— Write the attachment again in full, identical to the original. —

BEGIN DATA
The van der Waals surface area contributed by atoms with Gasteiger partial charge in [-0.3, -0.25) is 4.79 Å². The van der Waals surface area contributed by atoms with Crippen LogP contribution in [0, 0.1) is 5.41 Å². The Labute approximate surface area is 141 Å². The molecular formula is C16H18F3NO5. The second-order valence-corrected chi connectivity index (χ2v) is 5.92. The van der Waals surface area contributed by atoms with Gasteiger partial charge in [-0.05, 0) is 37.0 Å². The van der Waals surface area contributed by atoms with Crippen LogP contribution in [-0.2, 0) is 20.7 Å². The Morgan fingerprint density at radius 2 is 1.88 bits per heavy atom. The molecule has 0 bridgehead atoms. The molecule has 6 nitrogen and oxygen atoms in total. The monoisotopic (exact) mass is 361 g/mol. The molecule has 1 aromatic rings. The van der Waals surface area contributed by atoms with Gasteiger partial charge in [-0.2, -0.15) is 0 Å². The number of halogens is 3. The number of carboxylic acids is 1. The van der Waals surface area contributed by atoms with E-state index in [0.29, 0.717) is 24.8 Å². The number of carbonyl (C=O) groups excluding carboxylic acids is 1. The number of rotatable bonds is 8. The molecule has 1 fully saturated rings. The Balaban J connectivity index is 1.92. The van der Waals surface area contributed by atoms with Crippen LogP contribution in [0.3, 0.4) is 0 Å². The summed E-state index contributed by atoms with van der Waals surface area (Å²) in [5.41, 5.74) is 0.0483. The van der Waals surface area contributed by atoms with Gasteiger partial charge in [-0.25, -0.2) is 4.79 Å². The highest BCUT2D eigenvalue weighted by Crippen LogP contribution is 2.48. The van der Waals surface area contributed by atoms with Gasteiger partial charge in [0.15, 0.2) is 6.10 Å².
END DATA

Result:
The van der Waals surface area contributed by atoms with Gasteiger partial charge in [-0.3, -0.25) is 4.79 Å². The van der Waals surface area contributed by atoms with Crippen LogP contribution in [0, 0.1) is 5.41 Å². The Labute approximate surface area is 141 Å². The molecular formula is C16H18F3NO5. The second-order valence-corrected chi connectivity index (χ2v) is 5.92. The van der Waals surface area contributed by atoms with Gasteiger partial charge in [-0.05, 0) is 37.0 Å². The van der Waals surface area contributed by atoms with Crippen LogP contribution in [-0.2, 0) is 20.7 Å². The Morgan fingerprint density at radius 2 is 1.88 bits per heavy atom. The molecule has 0 bridgehead atoms. The molecule has 6 nitrogen and oxygen atoms in total. The monoisotopic (exact) mass is 361 g/mol. The molecule has 1 aromatic rings. The van der Waals surface area contributed by atoms with Gasteiger partial charge in [-0.2, -0.15) is 0 Å². The number of halogens is 3. The number of carboxylic acids is 1. The van der Waals surface area contributed by atoms with E-state index in [0.29, 0.717) is 24.8 Å². The number of carbonyl (C=O) groups excluding carboxylic acids is 1. The number of rotatable bonds is 8. The molecule has 1 fully saturated rings. The Balaban J connectivity index is 1.92. The van der Waals surface area contributed by atoms with Crippen LogP contribution in [0.3, 0.4) is 0 Å². The summed E-state index contributed by atoms with van der Waals surface area (Å²) in [5.41, 5.74) is 0.0483. The van der Waals surface area contributed by atoms with Gasteiger partial charge in [-0.25, -0.2) is 4.79 Å². The highest BCUT2D eigenvalue weighted by Crippen LogP contribution is 2.48. The van der Waals surface area contributed by atoms with Gasteiger partial charge in [0.15, 0.2) is 6.10 Å².